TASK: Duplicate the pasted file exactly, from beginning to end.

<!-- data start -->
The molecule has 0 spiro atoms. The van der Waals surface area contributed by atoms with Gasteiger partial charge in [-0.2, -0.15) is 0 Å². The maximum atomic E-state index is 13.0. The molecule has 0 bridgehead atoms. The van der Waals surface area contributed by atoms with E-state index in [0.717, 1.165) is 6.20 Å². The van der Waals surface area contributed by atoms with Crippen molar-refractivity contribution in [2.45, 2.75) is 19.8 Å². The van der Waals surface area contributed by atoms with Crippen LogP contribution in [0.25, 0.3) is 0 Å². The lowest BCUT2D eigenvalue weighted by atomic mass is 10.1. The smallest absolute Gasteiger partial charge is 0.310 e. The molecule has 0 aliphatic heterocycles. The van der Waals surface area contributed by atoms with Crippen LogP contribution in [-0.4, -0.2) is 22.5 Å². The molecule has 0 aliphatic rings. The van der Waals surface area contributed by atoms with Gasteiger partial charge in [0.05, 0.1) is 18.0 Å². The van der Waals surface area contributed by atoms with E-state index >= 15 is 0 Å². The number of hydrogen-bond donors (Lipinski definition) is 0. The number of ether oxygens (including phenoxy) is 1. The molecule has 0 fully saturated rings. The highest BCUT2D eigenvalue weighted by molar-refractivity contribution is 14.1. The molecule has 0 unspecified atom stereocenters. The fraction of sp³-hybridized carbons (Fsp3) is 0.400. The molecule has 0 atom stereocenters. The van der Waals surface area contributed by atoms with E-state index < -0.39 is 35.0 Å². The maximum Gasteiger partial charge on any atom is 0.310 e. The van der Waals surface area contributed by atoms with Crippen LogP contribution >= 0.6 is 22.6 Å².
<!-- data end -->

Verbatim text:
The molecule has 0 spiro atoms. The van der Waals surface area contributed by atoms with Gasteiger partial charge in [-0.2, -0.15) is 0 Å². The maximum atomic E-state index is 13.0. The molecule has 0 bridgehead atoms. The van der Waals surface area contributed by atoms with E-state index in [0.717, 1.165) is 6.20 Å². The van der Waals surface area contributed by atoms with Crippen molar-refractivity contribution in [2.45, 2.75) is 19.8 Å². The van der Waals surface area contributed by atoms with Crippen LogP contribution in [0.25, 0.3) is 0 Å². The lowest BCUT2D eigenvalue weighted by atomic mass is 10.1. The smallest absolute Gasteiger partial charge is 0.310 e. The molecule has 0 aliphatic heterocycles. The van der Waals surface area contributed by atoms with Crippen LogP contribution in [-0.4, -0.2) is 22.5 Å². The molecule has 0 aliphatic rings. The van der Waals surface area contributed by atoms with Gasteiger partial charge in [0.05, 0.1) is 18.0 Å². The van der Waals surface area contributed by atoms with E-state index >= 15 is 0 Å². The number of hydrogen-bond donors (Lipinski definition) is 0. The number of ether oxygens (including phenoxy) is 1. The molecule has 0 fully saturated rings. The highest BCUT2D eigenvalue weighted by molar-refractivity contribution is 14.1. The molecule has 0 unspecified atom stereocenters. The fraction of sp³-hybridized carbons (Fsp3) is 0.400. The molecule has 0 atom stereocenters. The van der Waals surface area contributed by atoms with E-state index < -0.39 is 35.0 Å². The maximum Gasteiger partial charge on any atom is 0.310 e. The van der Waals surface area contributed by atoms with Crippen LogP contribution >= 0.6 is 22.6 Å².